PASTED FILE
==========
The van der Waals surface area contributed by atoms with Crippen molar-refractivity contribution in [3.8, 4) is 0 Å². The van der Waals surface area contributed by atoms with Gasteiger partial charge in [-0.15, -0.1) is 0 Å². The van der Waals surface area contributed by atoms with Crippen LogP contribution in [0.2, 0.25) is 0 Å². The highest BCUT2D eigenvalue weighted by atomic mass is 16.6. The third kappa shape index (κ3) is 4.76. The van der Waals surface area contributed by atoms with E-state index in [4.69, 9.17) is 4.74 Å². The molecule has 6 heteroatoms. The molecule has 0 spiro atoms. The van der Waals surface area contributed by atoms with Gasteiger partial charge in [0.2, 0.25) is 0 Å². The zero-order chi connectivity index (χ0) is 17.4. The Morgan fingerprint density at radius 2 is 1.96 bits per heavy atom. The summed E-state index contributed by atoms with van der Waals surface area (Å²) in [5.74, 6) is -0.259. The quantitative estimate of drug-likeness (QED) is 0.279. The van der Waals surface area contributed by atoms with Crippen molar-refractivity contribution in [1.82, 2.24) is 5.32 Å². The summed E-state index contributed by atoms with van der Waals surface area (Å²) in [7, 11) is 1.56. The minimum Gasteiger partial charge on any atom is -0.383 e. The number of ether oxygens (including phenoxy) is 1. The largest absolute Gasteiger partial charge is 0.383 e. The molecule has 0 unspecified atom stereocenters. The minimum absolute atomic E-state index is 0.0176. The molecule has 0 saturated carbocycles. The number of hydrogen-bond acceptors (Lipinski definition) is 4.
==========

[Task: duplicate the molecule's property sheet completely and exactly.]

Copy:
The van der Waals surface area contributed by atoms with Crippen molar-refractivity contribution in [3.8, 4) is 0 Å². The van der Waals surface area contributed by atoms with Gasteiger partial charge in [-0.15, -0.1) is 0 Å². The van der Waals surface area contributed by atoms with Crippen LogP contribution in [0.2, 0.25) is 0 Å². The highest BCUT2D eigenvalue weighted by atomic mass is 16.6. The third kappa shape index (κ3) is 4.76. The van der Waals surface area contributed by atoms with E-state index in [4.69, 9.17) is 4.74 Å². The molecule has 6 heteroatoms. The molecule has 0 spiro atoms. The van der Waals surface area contributed by atoms with Gasteiger partial charge in [0.2, 0.25) is 0 Å². The zero-order chi connectivity index (χ0) is 17.4. The Morgan fingerprint density at radius 2 is 1.96 bits per heavy atom. The summed E-state index contributed by atoms with van der Waals surface area (Å²) in [5.74, 6) is -0.259. The quantitative estimate of drug-likeness (QED) is 0.279. The van der Waals surface area contributed by atoms with Crippen molar-refractivity contribution in [1.82, 2.24) is 5.32 Å². The summed E-state index contributed by atoms with van der Waals surface area (Å²) in [7, 11) is 1.56. The minimum Gasteiger partial charge on any atom is -0.383 e. The number of ether oxygens (including phenoxy) is 1. The largest absolute Gasteiger partial charge is 0.383 e. The molecule has 0 unspecified atom stereocenters. The minimum absolute atomic E-state index is 0.0176. The molecule has 0 saturated carbocycles. The number of hydrogen-bond acceptors (Lipinski definition) is 4.